Reppin’ The Local Food Scene
The great “national dish” debate has been going on for as long as mankind has picked up a fork and spoon. There’s just something about claiming the bragging rights to a delectable dish your country has bestowed upon the rest of the world. To settle the argument once and for all, here are 12 foods that are uniquely Singaporean in one way or another.
We’ve got some age old classics that your grandparents would recommend the next time you hit up the neighbourhood zi char stall together. Then there are the modern takes on traditional Singaporean dishes that take the term “hipster food” to a whole new level. Prata Eggs Benedict, anyone?
Originating right on our sunny shores, these concoctions present the true flavour of our local cuisine, and represent Singapore’s ever-evolving food culture. You might not have heard of them all, but you’ll definitely need them in your life after reading this.
1. Wanton Mee with a splash of Truffle
Nothing hits the spot quite like some springy noodles topped with caramelised char siew slivers. Hailing from the culinary capital of Asia, good ol’ Hong Kong, Wanton Mee is a regular sight at any kopitiam around the island. The dish is so beloved across all ages, that people have taken to giving it a fancy spin. Just check out the famous Bee Kee at Serangoon’s offering.
At first glance, this may appear to be just another plate of regular Singaporean wanton mee. Get slightly closer though, and your senses will be struck by the delectable truffle aroma wafting through the air.
From its atas (high class) beginnings in fancy restaurants, truffle has slowly been making its way down the ladder, and finding its way into cafes – one dish at a time. And behold, it’s finally made it’s way to even hawker centres!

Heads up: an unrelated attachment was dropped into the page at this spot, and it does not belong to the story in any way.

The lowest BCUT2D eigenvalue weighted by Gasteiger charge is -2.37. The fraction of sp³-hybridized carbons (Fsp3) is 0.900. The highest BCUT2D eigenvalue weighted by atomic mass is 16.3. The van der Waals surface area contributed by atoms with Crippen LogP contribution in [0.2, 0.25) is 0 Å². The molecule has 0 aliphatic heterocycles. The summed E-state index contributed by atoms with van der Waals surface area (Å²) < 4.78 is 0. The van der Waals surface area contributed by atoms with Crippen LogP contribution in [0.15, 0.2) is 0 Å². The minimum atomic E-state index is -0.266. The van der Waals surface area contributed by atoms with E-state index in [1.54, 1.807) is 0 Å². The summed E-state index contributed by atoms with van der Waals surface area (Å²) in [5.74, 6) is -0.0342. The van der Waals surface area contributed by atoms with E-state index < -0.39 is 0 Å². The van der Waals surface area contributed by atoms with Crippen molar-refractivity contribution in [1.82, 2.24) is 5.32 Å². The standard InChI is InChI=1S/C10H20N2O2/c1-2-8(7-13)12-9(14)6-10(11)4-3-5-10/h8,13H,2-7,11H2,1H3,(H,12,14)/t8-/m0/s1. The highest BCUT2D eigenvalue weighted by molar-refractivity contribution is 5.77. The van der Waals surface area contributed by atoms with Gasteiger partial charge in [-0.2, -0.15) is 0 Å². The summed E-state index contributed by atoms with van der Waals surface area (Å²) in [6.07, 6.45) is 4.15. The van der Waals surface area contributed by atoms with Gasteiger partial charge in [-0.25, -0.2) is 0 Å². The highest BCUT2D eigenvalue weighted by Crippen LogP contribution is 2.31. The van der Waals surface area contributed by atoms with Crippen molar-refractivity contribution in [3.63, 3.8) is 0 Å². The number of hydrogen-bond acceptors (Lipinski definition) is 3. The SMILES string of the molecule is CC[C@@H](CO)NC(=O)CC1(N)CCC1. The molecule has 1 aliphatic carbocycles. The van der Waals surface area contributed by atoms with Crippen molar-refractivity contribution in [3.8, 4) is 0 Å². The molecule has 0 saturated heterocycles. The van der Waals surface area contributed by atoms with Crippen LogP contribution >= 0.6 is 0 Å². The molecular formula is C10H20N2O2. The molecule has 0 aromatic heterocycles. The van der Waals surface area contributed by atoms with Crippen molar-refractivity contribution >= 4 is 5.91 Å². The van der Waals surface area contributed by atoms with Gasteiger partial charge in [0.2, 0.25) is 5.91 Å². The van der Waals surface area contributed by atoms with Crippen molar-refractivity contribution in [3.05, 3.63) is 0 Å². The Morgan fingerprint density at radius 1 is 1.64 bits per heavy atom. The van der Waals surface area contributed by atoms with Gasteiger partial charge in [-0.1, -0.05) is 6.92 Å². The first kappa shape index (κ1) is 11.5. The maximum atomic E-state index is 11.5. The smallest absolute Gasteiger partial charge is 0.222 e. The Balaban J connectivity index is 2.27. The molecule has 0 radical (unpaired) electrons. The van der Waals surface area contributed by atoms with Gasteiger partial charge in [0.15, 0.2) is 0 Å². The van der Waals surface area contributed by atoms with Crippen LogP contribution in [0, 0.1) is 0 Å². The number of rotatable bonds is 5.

As an avid wanton mee fan, this introduction of truffle oil into the hawker centre scene brings me an immeasurable amount of joy. So this is us, staking our claim on Truffle Wanton Mee!
Bee Kee Wanton Noodles (Stall 5)
Address: Cheun Kee Kopitiam, 2 Lorong Lew Lian S(531002)
Opening hours: 7am – 3pm (Mon to Fri), 7am – 4pm (Sat, Sun)
Cafe-grade Prata creations
There’s nothing quite like waking up to a breakfast of prata dipped in sugar and curry. Or a perfectly fried Plaster Prata for dinner. Heck, even dessert is taken care of thanks to the amazing Ice Cream Prata. Let’s just say there isn’t anything that prata doesn’t go with.
Even the name itself is #SoSingaporean. Did you know it’s originally called paratha? Check out these localised modern takes of the flatbread we can’t get enough of.
2. Eggs Benedict Prata
Our food prayers have been answered. Some wonderful people decided to take Eggs Benedict, possibly the most popular #SGcafehopping dish ever, and replace the boring English muffins with a layer of crispy prata. Introducing one of the most epic creations of all time – the Plaster Blaster.
Now you get to savour the taste of Hollandaise sauce, a fluffy poached egg, and its glorious runny yolk oozing out all over a delicious prata.
Never mind the calories, I want this in me NOW.
Springleaf Prata Place
Address: 57B Jalan Tua Kong S(457251)
Opening hours: 7 am – 11 pm daily
Click here for full list of outlets
3. Murtabak Prata Burger
Give the good people of Springleaf Prata Place an award, because I swear these prata creations are pure genius. A marriage of local Indian and Western cuisine, this monster murtabak burger creation contains a generous mixture of minced lamb, cabbage, mozzarella, and chilli-mayo encased in a crispy golden prata shell. Just one look at it, and you already know it’s going to blow your mind – and tastebuds.